Effectiveness of a treadmill-based aerobic exercise intervention on pain, daily functioning, and quality of life in women with primary dysmenorrhea: A randomized controlled trial

Priya Kannan (Corresponding Author), Cathy M. Chapple, Dawn Miller, Leica Claydon-Mueller, G. David Baxter

Research output: Journal article publicationJournal articleAcademic researchpeer-review

10 Citations (Scopus)


Objective: To evaluate the effectiveness of a treadmill-based aerobic exercise intervention on pain and associated symptoms of primary dysmenorrhea. Methods: Seventy women with primary dysmenorrhea were included in the study. The experimental group underwent supervised aerobic training for 4 weeks followed by unsupervised home exercise for the next 6 months. The control group continued usual care. The primary outcome was pain. Secondary outcomes included quality of life (QoL), daily functioning, and sleep. Results: After the 4-week training, compared to the control group exercise significantly improved primary outcomes pain quality (mean difference (MD)-1.9, 95% CI 3.8 to −0.04, p <.05), and intensity (MD -4.7, 95% CI -9.3 to −0.09, p <.05), but not present pain. Significant effects were also reported for pain interference (MD -1.7, 95% CI -3.4 to −0.02, p <.05)at 4 weeks; the other outcomes did not significantly differ between groups at this time. During the follow-up period of 7-months, the effect on pain improved to 22 mm (95% CI 18 to 25). Significant benefits of exercise were maintained up to 7-months for present pain, QoL and daily functioning. Conclusion: Exercise has significant effects on primary dysmenorrhea-related pain, QoL and function. Trial registration: ACTRN12613001195741.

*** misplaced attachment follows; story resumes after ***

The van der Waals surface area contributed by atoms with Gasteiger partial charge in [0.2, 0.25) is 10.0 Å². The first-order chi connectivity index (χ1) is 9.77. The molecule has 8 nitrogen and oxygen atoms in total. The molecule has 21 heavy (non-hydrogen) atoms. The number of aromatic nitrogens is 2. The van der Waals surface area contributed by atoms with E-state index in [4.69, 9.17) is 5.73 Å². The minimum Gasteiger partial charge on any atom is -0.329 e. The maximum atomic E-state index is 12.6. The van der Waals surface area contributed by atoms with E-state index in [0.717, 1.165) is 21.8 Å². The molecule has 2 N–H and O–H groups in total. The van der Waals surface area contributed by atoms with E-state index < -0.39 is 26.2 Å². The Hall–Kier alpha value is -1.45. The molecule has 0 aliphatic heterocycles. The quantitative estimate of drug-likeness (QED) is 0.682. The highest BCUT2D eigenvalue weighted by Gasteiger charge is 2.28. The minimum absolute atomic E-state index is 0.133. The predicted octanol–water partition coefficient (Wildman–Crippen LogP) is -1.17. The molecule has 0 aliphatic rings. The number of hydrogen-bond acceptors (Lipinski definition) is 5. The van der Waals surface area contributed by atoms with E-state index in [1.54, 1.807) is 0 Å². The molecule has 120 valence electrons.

Original languageEnglish
Pages (from-to)80-86
Number of pages7
JournalContemporary Clinical Trials
Publication statusPublished - Jun 2019
Externally publishedYes


  • Dysmenorrhea
  • Exercise
  • Pain
  • Quality of life
  • Sleep

ASJC Scopus subject areas

  • Pharmacology (medical)

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